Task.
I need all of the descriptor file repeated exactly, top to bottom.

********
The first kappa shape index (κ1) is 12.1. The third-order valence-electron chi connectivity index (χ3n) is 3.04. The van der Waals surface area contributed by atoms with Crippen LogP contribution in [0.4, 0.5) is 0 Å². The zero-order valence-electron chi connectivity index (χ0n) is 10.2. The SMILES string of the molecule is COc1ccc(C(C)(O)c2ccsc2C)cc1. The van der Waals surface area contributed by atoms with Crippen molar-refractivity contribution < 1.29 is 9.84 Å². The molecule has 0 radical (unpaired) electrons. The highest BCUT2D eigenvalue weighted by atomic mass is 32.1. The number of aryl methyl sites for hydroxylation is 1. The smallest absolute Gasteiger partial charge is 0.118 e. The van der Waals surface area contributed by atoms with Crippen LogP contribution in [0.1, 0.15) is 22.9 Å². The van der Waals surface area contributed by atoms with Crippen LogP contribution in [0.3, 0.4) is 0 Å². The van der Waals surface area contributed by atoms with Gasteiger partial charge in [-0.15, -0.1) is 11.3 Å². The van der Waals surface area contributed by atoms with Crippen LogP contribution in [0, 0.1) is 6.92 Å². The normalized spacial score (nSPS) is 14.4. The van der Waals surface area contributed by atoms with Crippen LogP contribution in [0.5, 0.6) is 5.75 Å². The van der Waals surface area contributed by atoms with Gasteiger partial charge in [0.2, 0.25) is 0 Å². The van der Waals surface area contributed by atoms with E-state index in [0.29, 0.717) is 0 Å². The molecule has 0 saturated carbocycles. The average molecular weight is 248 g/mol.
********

The first kappa shape index (κ1) is 12.1. The third-order valence-electron chi connectivity index (χ3n) is 3.04. The van der Waals surface area contributed by atoms with Crippen LogP contribution in [0.4, 0.5) is 0 Å². The zero-order valence-electron chi connectivity index (χ0n) is 10.2. The SMILES string of the molecule is COc1ccc(C(C)(O)c2ccsc2C)cc1. The van der Waals surface area contributed by atoms with Crippen molar-refractivity contribution < 1.29 is 9.84 Å². The molecule has 0 radical (unpaired) electrons. The highest BCUT2D eigenvalue weighted by atomic mass is 32.1. The number of aryl methyl sites for hydroxylation is 1. The smallest absolute Gasteiger partial charge is 0.118 e. The van der Waals surface area contributed by atoms with Crippen LogP contribution in [0.1, 0.15) is 22.9 Å². The van der Waals surface area contributed by atoms with Crippen LogP contribution in [0.3, 0.4) is 0 Å². The van der Waals surface area contributed by atoms with Gasteiger partial charge in [-0.15, -0.1) is 11.3 Å². The van der Waals surface area contributed by atoms with Crippen LogP contribution in [0, 0.1) is 6.92 Å². The normalized spacial score (nSPS) is 14.4. The van der Waals surface area contributed by atoms with Crippen LogP contribution in [0.5, 0.6) is 5.75 Å². The van der Waals surface area contributed by atoms with Gasteiger partial charge in [0.2, 0.25) is 0 Å². The van der Waals surface area contributed by atoms with E-state index in [0.29, 0.717) is 0 Å². The molecule has 0 saturated carbocycles. The average molecular weight is 248 g/mol.